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In the Netherlands parties have the freedom to arrange for their legal relationship as they please – as long as they remain within the boundaries of compulsory law.
Importantly, under Dutch law contracts are classified on the basis of their de facto execution. What matters is the way in which work is carried out under a contract, and not the title of the contract or declaratory statements it may include. The actual facts in the relationship between parties will ultimately define the legal status of the agreement.
This means that the Dutch tax authorities or Dutch courts might view contracts with freelancers (working on a service agreement or a so called “overeenkomst van opdracht”) as employment contracts even when the parties explicitly and specifically agree not to have an employment relationship – so long as the factual analysis of how work is carried out under a contract indicates that an employment relationship does in fact exist.
An important consideration in this regard concerns the degree of instruction and supervision that exist between the parties as a matter of fact. As a rule of thumb, the higher the degree of authority (instruction and supervision) de facto exercised by the service receiver over the service provider, the more likely it becomes that they will be deemed to have an employment relationship.

The existence of an employment contract under Dutch law roughly leans on three pillars:

  • The work is executed by an appointed individual and this individual must perform all duties himself or in person and cannot send someone else to perform the duties;
  • The service-receiver has the right to give the service-provider instructions on the content and on peripheral circumstances of the work (e.g. working hours/times, location etc.);
  • The service-receiver pays wages to the service-provider.

    Many freelance consulting agreements de facto meet the abovementioned criteria. This means that under Dutch law many freelance consulting agreements are in fact employment agreements.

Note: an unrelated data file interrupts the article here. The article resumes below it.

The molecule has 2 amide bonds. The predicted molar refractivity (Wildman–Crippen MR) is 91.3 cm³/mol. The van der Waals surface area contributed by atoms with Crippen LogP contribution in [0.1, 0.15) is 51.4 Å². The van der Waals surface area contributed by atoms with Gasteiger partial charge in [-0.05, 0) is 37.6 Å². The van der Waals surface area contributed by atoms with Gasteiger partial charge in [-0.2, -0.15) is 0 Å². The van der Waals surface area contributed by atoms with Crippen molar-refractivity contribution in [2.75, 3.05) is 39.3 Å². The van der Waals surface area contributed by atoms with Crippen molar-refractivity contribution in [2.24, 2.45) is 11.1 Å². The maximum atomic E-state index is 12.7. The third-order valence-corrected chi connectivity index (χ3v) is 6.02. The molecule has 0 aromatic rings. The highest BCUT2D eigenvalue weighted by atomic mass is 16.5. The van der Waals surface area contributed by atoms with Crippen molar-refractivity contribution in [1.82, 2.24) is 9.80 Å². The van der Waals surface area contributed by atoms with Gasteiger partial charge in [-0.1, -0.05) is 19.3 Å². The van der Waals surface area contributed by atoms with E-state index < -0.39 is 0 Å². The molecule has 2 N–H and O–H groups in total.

The consequences of a freelance agreement being classified as an employment agreement is twofold:

  • the “consultant” can now enjoy the fairly protective Dutch employment law (e.g. employer must pay an employee during sickness and the employer cannot terminate the employment agreement for convenience; and
  • the employer is obliged under Dutch law to withhold wage taxes and premiums (and may even incur fines of up to 50% of any non-withheld taxes and premiums)

Up until 1 May 2016 this risk could be partially mitigated by companies by way of providing freelance consultants they engage with a with a so-called “VAR declaration”, stating that the independent contractor was just that and not an employee. This possibility has been abolished and the VAR no longer exists.
The new system that has been created and is currently in force, which is based on model contracts provided by the tax authorities, has so far been met with skepticism and it remains to be seen how it will work out for parties involved. Moreover, up until now the tax authorities have not been able to handle the increased workflow that resulted from these changes.
For a company to refrain from unintentionally entering an employment relationship with a freelance consultant, it remains of great importance that neither the language of the contract nor its factual execution indicate otherwise.
Slight nuances in the language of the contract may have big consequences. Accordingly, while it is not possible to be 100% certain of the classification of a specific contract before it is actually executed, we help our clients by making sure the contracts they use to engage freelance consultants are phrased in a way that minimizes the risk of being classified by Dutch authorities as employment contracts.

If you want more information on this topic or if you need assistance in a specific case, please do not hesitate to contact us by phone or email: info@jfrlegal.com

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